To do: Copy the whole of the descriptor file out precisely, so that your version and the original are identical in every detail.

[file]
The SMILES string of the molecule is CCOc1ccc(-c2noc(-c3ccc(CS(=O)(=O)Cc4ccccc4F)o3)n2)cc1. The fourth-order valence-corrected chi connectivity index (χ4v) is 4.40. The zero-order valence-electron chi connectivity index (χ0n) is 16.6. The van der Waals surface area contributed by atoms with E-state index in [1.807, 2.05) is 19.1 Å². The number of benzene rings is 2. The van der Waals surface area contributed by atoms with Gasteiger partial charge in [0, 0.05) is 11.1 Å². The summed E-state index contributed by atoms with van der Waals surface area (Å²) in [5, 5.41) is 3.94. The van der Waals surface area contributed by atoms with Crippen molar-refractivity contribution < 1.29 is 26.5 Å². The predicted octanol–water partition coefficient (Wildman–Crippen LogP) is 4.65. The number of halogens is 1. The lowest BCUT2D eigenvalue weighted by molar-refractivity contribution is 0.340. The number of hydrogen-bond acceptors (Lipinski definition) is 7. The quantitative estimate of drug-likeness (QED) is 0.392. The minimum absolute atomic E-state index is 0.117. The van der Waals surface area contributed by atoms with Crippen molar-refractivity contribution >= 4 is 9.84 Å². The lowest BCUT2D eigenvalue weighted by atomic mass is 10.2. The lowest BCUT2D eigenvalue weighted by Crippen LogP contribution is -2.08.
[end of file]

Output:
The SMILES string of the molecule is CCOc1ccc(-c2noc(-c3ccc(CS(=O)(=O)Cc4ccccc4F)o3)n2)cc1. The fourth-order valence-corrected chi connectivity index (χ4v) is 4.40. The zero-order valence-electron chi connectivity index (χ0n) is 16.6. The van der Waals surface area contributed by atoms with E-state index in [1.807, 2.05) is 19.1 Å². The number of benzene rings is 2. The van der Waals surface area contributed by atoms with Gasteiger partial charge in [0, 0.05) is 11.1 Å². The summed E-state index contributed by atoms with van der Waals surface area (Å²) in [5, 5.41) is 3.94. The van der Waals surface area contributed by atoms with Crippen molar-refractivity contribution < 1.29 is 26.5 Å². The predicted octanol–water partition coefficient (Wildman–Crippen LogP) is 4.65. The number of halogens is 1. The lowest BCUT2D eigenvalue weighted by molar-refractivity contribution is 0.340. The number of hydrogen-bond acceptors (Lipinski definition) is 7. The quantitative estimate of drug-likeness (QED) is 0.392. The minimum absolute atomic E-state index is 0.117. The van der Waals surface area contributed by atoms with Crippen molar-refractivity contribution >= 4 is 9.84 Å². The lowest BCUT2D eigenvalue weighted by atomic mass is 10.2. The lowest BCUT2D eigenvalue weighted by Crippen LogP contribution is -2.08.